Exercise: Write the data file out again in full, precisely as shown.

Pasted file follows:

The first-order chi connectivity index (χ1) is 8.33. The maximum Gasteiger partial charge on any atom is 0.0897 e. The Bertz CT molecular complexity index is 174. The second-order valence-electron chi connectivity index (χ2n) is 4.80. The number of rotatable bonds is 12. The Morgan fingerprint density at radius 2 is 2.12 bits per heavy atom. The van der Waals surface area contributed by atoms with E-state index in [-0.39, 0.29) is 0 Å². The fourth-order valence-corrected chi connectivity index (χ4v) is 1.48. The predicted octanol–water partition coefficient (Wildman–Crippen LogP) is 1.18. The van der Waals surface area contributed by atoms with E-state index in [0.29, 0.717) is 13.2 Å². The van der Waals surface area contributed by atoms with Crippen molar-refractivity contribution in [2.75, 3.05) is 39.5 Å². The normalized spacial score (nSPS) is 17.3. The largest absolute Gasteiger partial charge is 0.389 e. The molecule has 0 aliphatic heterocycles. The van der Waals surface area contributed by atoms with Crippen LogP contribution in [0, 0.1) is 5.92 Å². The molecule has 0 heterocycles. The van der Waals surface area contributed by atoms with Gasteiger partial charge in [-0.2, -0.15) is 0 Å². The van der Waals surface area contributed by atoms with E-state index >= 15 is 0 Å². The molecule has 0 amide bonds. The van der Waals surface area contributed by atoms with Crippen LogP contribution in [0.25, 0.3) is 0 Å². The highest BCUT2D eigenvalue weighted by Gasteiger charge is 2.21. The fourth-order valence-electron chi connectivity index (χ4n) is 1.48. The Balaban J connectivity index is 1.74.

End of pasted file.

The first-order chi connectivity index (χ1) is 8.33. The maximum Gasteiger partial charge on any atom is 0.0897 e. The Bertz CT molecular complexity index is 174. The second-order valence-electron chi connectivity index (χ2n) is 4.80. The number of rotatable bonds is 12. The Morgan fingerprint density at radius 2 is 2.12 bits per heavy atom. The van der Waals surface area contributed by atoms with E-state index in [-0.39, 0.29) is 0 Å². The fourth-order valence-corrected chi connectivity index (χ4v) is 1.48. The predicted octanol–water partition coefficient (Wildman–Crippen LogP) is 1.18. The van der Waals surface area contributed by atoms with E-state index in [0.29, 0.717) is 13.2 Å². The van der Waals surface area contributed by atoms with Crippen molar-refractivity contribution in [2.75, 3.05) is 39.5 Å². The normalized spacial score (nSPS) is 17.3. The largest absolute Gasteiger partial charge is 0.389 e. The molecule has 0 aliphatic heterocycles. The van der Waals surface area contributed by atoms with Crippen LogP contribution in [0, 0.1) is 5.92 Å². The molecule has 0 heterocycles. The van der Waals surface area contributed by atoms with Gasteiger partial charge in [-0.2, -0.15) is 0 Å². The van der Waals surface area contributed by atoms with E-state index >= 15 is 0 Å². The molecule has 0 amide bonds. The van der Waals surface area contributed by atoms with Crippen LogP contribution in [0.25, 0.3) is 0 Å². The highest BCUT2D eigenvalue weighted by Gasteiger charge is 2.21. The fourth-order valence-electron chi connectivity index (χ4n) is 1.48. The Balaban J connectivity index is 1.74.